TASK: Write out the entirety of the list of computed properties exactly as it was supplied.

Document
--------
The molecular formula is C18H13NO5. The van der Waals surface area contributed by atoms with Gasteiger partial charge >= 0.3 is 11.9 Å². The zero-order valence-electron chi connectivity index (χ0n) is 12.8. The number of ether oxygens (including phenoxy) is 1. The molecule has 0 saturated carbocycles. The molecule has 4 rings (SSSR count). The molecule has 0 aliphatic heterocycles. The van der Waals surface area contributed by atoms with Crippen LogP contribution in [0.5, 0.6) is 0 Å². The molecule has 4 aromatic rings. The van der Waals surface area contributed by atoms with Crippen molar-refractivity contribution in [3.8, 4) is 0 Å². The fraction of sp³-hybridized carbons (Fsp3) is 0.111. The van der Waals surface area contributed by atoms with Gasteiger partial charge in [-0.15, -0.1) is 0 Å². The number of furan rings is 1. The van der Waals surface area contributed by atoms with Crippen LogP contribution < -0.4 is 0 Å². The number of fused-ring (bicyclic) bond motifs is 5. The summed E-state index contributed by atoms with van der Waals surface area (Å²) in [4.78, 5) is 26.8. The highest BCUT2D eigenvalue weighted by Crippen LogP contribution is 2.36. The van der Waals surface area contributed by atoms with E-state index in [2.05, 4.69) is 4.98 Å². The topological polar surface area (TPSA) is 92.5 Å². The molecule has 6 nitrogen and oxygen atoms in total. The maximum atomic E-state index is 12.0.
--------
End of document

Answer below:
The molecular formula is C18H13NO5. The van der Waals surface area contributed by atoms with Gasteiger partial charge >= 0.3 is 11.9 Å². The zero-order valence-electron chi connectivity index (χ0n) is 12.8. The number of ether oxygens (including phenoxy) is 1. The molecule has 0 saturated carbocycles. The molecule has 4 rings (SSSR count). The molecule has 0 aliphatic heterocycles. The van der Waals surface area contributed by atoms with Crippen LogP contribution in [0.5, 0.6) is 0 Å². The molecule has 4 aromatic rings. The van der Waals surface area contributed by atoms with Crippen molar-refractivity contribution in [3.8, 4) is 0 Å². The fraction of sp³-hybridized carbons (Fsp3) is 0.111. The van der Waals surface area contributed by atoms with Gasteiger partial charge in [-0.15, -0.1) is 0 Å². The number of furan rings is 1. The van der Waals surface area contributed by atoms with Crippen LogP contribution < -0.4 is 0 Å². The number of fused-ring (bicyclic) bond motifs is 5. The summed E-state index contributed by atoms with van der Waals surface area (Å²) in [4.78, 5) is 26.8. The highest BCUT2D eigenvalue weighted by Crippen LogP contribution is 2.36. The van der Waals surface area contributed by atoms with E-state index in [2.05, 4.69) is 4.98 Å². The topological polar surface area (TPSA) is 92.5 Å². The molecule has 6 nitrogen and oxygen atoms in total. The maximum atomic E-state index is 12.0.